- Tell the parents of a child with special needs their child has no quality of life
- Tell the parents of a child with special needs that their child is not worthy of the same treatment others might receive
- When the parents advocate for the child, say "I have been warned about you," and suggest that fighting for this particular child is an offense to the system
And they will, because you know what? Those three comments up there are like red capes to a bull. Every parent of a child with disabilities has heard those comments -- from a doctor, from a social worker, from an insurance drone, from a teacher, from a special-education administrator, from a stranger at the supermarket, from a close family member. We do not have to personally witness a particular incident to believe it is true -- we have a slideshow of that exact experience running in our brains, and we will bring all that emotion, all that righteous indignation, all that scathing anger down on your head. Maybe we weren't able to express it when it happened to us, but it will flow over you like lava.
For me, the slideshow starts with my daughter's birthparents who left her in a hospital in Russia and walked away. I've never understood how they could do that, but the information we received suggested heavily that they were persuaded she would have no "quality of life."
The slideshow clicks, and we're at my daughter's first neurology appointment in the US. The doctor looks at her orphanage records, listens to my answers to his questions, and then says, with contempt, "This child has cerebral palsy. Why did you adopt her?" Clearly, he didn't think much of her quality of life, nor of ours now that she was a part of it.
Click again, and we're at an IEP meeting in which I am struggling to get my daughter switched from self-contained to inclusion. Her speech therapist looks me in the eye and tells me I have to understand that this child will never have an independent life; if I want to be optimistic, I can dream of her one day sweeping the floor at McDonald's, but a sheltered workshop is a more likely reality. Hoping for more would only hurt her. (She's in college now, by the way, so you can see how well I listened.)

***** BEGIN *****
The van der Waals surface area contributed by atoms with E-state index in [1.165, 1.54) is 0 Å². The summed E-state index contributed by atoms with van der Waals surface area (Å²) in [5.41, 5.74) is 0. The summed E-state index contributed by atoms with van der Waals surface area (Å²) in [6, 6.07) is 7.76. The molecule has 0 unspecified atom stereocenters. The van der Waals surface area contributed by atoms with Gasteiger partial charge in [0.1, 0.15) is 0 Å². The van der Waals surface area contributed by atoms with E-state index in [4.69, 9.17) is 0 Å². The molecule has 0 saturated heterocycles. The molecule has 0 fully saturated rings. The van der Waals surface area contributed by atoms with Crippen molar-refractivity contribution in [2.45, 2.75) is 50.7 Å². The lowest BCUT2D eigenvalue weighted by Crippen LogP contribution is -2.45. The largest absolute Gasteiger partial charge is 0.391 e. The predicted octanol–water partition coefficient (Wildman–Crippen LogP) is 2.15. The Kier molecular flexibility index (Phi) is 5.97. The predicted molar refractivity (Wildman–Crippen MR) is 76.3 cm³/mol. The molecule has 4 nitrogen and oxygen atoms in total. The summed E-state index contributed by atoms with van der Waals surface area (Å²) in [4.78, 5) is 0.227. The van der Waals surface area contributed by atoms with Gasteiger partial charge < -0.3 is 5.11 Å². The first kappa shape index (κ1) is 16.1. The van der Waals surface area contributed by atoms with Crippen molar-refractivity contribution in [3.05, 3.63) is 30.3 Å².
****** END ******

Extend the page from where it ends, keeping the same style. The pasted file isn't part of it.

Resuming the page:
Click, click, click. Insult, rejection, slam. Cluelessness, callousness, cruelty. Any parent of a child with special needs has a lifetime of those moments branded onto their brain. We do not forget. And so, when a cause arises that we can add our voices to, oh my goodness will we do so. And you will say that it wasn't like that, and the parent isn't telling the whole story, and there were other reasons, and we weren't there. We will not care. We will remember all the times that we were there. And we will remember exactly what it was like.
And we will make sure that your quality of life takes a quick and precipitous drop.
For more on this story, see my About.com blog post and the running list of posts on the topic I'm collecting there.